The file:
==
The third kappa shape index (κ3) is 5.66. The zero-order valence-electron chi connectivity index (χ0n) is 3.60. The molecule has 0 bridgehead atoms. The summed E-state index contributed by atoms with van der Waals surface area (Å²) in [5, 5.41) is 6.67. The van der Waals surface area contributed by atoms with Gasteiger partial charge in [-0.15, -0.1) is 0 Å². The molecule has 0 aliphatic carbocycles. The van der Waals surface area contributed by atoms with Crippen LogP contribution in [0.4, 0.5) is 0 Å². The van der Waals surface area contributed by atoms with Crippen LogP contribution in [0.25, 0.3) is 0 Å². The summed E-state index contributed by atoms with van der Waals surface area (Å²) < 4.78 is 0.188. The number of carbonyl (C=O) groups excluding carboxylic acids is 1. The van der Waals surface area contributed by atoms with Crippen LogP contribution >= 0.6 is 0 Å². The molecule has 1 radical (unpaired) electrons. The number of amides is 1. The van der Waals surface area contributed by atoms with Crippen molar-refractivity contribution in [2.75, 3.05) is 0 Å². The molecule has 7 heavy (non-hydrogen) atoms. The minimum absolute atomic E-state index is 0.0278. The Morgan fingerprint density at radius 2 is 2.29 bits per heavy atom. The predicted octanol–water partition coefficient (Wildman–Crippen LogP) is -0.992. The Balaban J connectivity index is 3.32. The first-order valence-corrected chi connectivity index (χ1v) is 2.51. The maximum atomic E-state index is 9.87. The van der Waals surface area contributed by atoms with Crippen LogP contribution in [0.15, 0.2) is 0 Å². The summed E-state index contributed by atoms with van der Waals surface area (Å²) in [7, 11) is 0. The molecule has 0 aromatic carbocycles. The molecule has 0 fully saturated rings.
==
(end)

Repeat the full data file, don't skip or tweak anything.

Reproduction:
The third kappa shape index (κ3) is 5.66. The zero-order valence-electron chi connectivity index (χ0n) is 3.60. The molecule has 0 bridgehead atoms. The summed E-state index contributed by atoms with van der Waals surface area (Å²) in [5, 5.41) is 6.67. The van der Waals surface area contributed by atoms with Gasteiger partial charge in [-0.15, -0.1) is 0 Å². The molecule has 0 aliphatic carbocycles. The van der Waals surface area contributed by atoms with Crippen LogP contribution in [0.4, 0.5) is 0 Å². The van der Waals surface area contributed by atoms with Crippen LogP contribution in [0.25, 0.3) is 0 Å². The summed E-state index contributed by atoms with van der Waals surface area (Å²) < 4.78 is 0.188. The number of carbonyl (C=O) groups excluding carboxylic acids is 1. The van der Waals surface area contributed by atoms with Crippen LogP contribution >= 0.6 is 0 Å². The molecule has 1 radical (unpaired) electrons. The number of amides is 1. The van der Waals surface area contributed by atoms with Crippen molar-refractivity contribution in [2.75, 3.05) is 0 Å². The molecule has 7 heavy (non-hydrogen) atoms. The minimum absolute atomic E-state index is 0.0278. The Morgan fingerprint density at radius 2 is 2.29 bits per heavy atom. The predicted octanol–water partition coefficient (Wildman–Crippen LogP) is -0.992. The Balaban J connectivity index is 3.32. The first-order valence-corrected chi connectivity index (χ1v) is 2.51. The maximum atomic E-state index is 9.87. The van der Waals surface area contributed by atoms with Crippen LogP contribution in [0.15, 0.2) is 0 Å². The summed E-state index contributed by atoms with van der Waals surface area (Å²) in [7, 11) is 0. The molecule has 0 aromatic carbocycles. The molecule has 0 fully saturated rings.